IBM Hopes More Handhelds Will Be Based on Linux

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IBM has announced at LinuxWorld that it has created a reference design for handhelds that uses Linux and Java software. It hopes manufacturers will buy this design and use it as a basis for developing handhelds and other consumer electronic products.

The reference design is centered around the low-power IBM PowerPC 405LP microprocessor. It includes MontaVista Linux Consumer Electronic Edition (CEE), IBM Power Manager, and embedded middleware from IBM.

The 405LP is a 32-bit RISC processor offering high performance and ultra-low power for a wide variety of power-sensitive embedded applications. Samples of the IBM PowerPC 405LP are available now from IBM, with volume production available in the third quarter of 2003. MontaVista Linux CEE is expected to be available from MontaVista Software in the first half of 2003.

Aimed at supporting both enterprise and consumer applications, IBM software includes a J2ME certified Java Runtime platform for devices — IBM’s WebSphere Micro Environment — as well as support for multimedia, data connectivity, and speech and handwriting recognition.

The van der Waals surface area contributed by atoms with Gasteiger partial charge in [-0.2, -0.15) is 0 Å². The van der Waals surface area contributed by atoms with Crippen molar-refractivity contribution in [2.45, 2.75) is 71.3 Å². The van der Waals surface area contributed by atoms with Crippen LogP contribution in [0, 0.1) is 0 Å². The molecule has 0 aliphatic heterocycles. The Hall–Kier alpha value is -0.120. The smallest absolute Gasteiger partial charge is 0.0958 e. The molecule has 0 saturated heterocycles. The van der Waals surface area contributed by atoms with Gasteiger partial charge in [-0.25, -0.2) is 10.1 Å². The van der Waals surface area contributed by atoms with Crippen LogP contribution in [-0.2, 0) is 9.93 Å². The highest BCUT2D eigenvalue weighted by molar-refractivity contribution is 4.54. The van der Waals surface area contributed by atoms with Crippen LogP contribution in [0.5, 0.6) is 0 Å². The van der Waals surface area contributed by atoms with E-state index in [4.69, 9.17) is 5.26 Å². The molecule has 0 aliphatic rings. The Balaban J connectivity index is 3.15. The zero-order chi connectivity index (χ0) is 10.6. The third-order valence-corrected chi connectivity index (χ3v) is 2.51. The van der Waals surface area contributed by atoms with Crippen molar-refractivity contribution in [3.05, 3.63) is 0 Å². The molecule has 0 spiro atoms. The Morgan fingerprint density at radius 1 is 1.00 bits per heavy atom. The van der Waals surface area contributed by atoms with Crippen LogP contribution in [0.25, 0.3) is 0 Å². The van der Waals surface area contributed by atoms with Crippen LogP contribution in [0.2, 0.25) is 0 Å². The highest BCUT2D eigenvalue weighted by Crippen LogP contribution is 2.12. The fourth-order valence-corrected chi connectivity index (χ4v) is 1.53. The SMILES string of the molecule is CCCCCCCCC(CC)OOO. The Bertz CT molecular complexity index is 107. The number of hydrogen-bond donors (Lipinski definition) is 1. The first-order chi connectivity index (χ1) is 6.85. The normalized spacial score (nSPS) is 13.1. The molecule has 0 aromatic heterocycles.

To meet the needs of enterprise markets, the reference design also includes IBM’s Service Management Framework, DB2 Everyplace, Tivoli Device Management, and other IBM software to support software lifecycle management and enterprise connectivity. Partner software includes Trolltech’s QTopia mobile office applications suite and Opera’s Browser.

Included in the software stack are the IBM Power Manager and the MontaVista Linux kernel. These two components will work together to lower the voltage and frequency of the device when they sense there is low requirement for processing power.

Elements of the software are available now, with an integrated platform scheduled to be made available in the second quarter of 2003. The whole reference design will initially be available through IBM Microelectronics Division. IBM Engineering & Technology Services has been selected as the first organization to help OEM manufacturers modify the reference design to their specific requirements.

In November, IBM and Sharp announced they were working together to develop the Enterprise Edition Zaurus – a Linux-based handheld that works on a foundation of IBM’s software.

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